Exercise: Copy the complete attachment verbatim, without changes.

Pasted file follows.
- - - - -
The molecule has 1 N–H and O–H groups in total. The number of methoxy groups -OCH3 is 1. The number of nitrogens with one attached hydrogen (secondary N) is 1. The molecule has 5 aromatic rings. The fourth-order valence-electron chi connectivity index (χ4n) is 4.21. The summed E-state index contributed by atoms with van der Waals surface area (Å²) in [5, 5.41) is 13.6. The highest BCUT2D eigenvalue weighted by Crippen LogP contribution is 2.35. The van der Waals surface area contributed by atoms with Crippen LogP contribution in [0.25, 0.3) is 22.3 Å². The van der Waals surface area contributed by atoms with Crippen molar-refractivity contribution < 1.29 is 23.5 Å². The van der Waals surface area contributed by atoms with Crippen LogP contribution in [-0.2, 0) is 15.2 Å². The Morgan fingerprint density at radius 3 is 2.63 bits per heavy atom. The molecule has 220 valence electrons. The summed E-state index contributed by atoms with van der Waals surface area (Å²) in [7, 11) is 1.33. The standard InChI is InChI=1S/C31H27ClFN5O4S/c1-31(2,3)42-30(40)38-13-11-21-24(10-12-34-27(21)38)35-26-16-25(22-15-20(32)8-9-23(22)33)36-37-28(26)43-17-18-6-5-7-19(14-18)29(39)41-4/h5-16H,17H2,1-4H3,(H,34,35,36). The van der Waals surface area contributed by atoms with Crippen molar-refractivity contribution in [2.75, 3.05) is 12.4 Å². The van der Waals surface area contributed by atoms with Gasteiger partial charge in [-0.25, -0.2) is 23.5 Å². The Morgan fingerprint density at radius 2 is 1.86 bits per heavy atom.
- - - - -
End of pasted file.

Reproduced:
The molecule has 1 N–H and O–H groups in total. The number of methoxy groups -OCH3 is 1. The number of nitrogens with one attached hydrogen (secondary N) is 1. The molecule has 5 aromatic rings. The fourth-order valence-electron chi connectivity index (χ4n) is 4.21. The summed E-state index contributed by atoms with van der Waals surface area (Å²) in [5, 5.41) is 13.6. The highest BCUT2D eigenvalue weighted by Crippen LogP contribution is 2.35. The van der Waals surface area contributed by atoms with Crippen LogP contribution in [0.25, 0.3) is 22.3 Å². The van der Waals surface area contributed by atoms with Crippen molar-refractivity contribution < 1.29 is 23.5 Å². The van der Waals surface area contributed by atoms with Crippen LogP contribution in [-0.2, 0) is 15.2 Å². The Morgan fingerprint density at radius 3 is 2.63 bits per heavy atom. The molecule has 220 valence electrons. The summed E-state index contributed by atoms with van der Waals surface area (Å²) in [7, 11) is 1.33. The standard InChI is InChI=1S/C31H27ClFN5O4S/c1-31(2,3)42-30(40)38-13-11-21-24(10-12-34-27(21)38)35-26-16-25(22-15-20(32)8-9-23(22)33)36-37-28(26)43-17-18-6-5-7-19(14-18)29(39)41-4/h5-16H,17H2,1-4H3,(H,34,35,36). The van der Waals surface area contributed by atoms with Crippen molar-refractivity contribution in [2.75, 3.05) is 12.4 Å². The van der Waals surface area contributed by atoms with Gasteiger partial charge in [-0.25, -0.2) is 23.5 Å². The Morgan fingerprint density at radius 2 is 1.86 bits per heavy atom.